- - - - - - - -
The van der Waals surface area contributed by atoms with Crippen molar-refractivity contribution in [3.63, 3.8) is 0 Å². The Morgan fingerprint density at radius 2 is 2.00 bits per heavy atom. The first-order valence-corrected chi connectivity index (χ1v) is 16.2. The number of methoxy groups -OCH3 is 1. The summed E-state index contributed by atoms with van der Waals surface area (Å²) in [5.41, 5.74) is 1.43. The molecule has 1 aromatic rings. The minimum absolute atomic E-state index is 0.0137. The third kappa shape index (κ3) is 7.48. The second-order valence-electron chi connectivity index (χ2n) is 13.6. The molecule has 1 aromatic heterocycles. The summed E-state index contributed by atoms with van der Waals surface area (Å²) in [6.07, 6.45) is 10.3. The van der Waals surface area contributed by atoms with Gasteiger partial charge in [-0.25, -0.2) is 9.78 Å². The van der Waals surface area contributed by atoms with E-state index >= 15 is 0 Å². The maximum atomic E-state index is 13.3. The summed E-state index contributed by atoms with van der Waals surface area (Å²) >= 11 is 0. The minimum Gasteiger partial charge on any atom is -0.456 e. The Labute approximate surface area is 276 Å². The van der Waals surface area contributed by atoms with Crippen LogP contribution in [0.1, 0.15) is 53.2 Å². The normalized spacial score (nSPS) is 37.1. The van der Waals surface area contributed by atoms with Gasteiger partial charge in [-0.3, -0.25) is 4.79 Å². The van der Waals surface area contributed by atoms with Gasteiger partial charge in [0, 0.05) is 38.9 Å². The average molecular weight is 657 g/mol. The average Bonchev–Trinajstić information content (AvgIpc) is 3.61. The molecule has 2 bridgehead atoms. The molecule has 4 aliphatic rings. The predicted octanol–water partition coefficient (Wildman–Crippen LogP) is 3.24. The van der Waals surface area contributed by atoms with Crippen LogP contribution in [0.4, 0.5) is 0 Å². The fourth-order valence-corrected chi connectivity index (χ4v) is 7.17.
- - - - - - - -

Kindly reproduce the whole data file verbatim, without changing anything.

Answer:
The van der Waals surface area contributed by atoms with Crippen molar-refractivity contribution in [3.63, 3.8) is 0 Å². The Morgan fingerprint density at radius 2 is 2.00 bits per heavy atom. The first-order valence-corrected chi connectivity index (χ1v) is 16.2. The number of methoxy groups -OCH3 is 1. The summed E-state index contributed by atoms with van der Waals surface area (Å²) in [5.41, 5.74) is 1.43. The molecule has 1 aromatic rings. The minimum absolute atomic E-state index is 0.0137. The third kappa shape index (κ3) is 7.48. The second-order valence-electron chi connectivity index (χ2n) is 13.6. The molecule has 1 aromatic heterocycles. The summed E-state index contributed by atoms with van der Waals surface area (Å²) in [6.07, 6.45) is 10.3. The van der Waals surface area contributed by atoms with Gasteiger partial charge in [-0.25, -0.2) is 9.78 Å². The van der Waals surface area contributed by atoms with E-state index >= 15 is 0 Å². The maximum atomic E-state index is 13.3. The summed E-state index contributed by atoms with van der Waals surface area (Å²) >= 11 is 0. The minimum Gasteiger partial charge on any atom is -0.456 e. The Labute approximate surface area is 276 Å². The van der Waals surface area contributed by atoms with Crippen LogP contribution in [0.1, 0.15) is 53.2 Å². The normalized spacial score (nSPS) is 37.1. The van der Waals surface area contributed by atoms with Gasteiger partial charge in [-0.3, -0.25) is 4.79 Å². The van der Waals surface area contributed by atoms with Gasteiger partial charge in [0, 0.05) is 38.9 Å². The average molecular weight is 657 g/mol. The average Bonchev–Trinajstić information content (AvgIpc) is 3.61. The molecule has 2 bridgehead atoms. The molecule has 4 aliphatic rings. The predicted octanol–water partition coefficient (Wildman–Crippen LogP) is 3.24. The van der Waals surface area contributed by atoms with Crippen LogP contribution in [0.4, 0.5) is 0 Å². The fourth-order valence-corrected chi connectivity index (χ4v) is 7.17.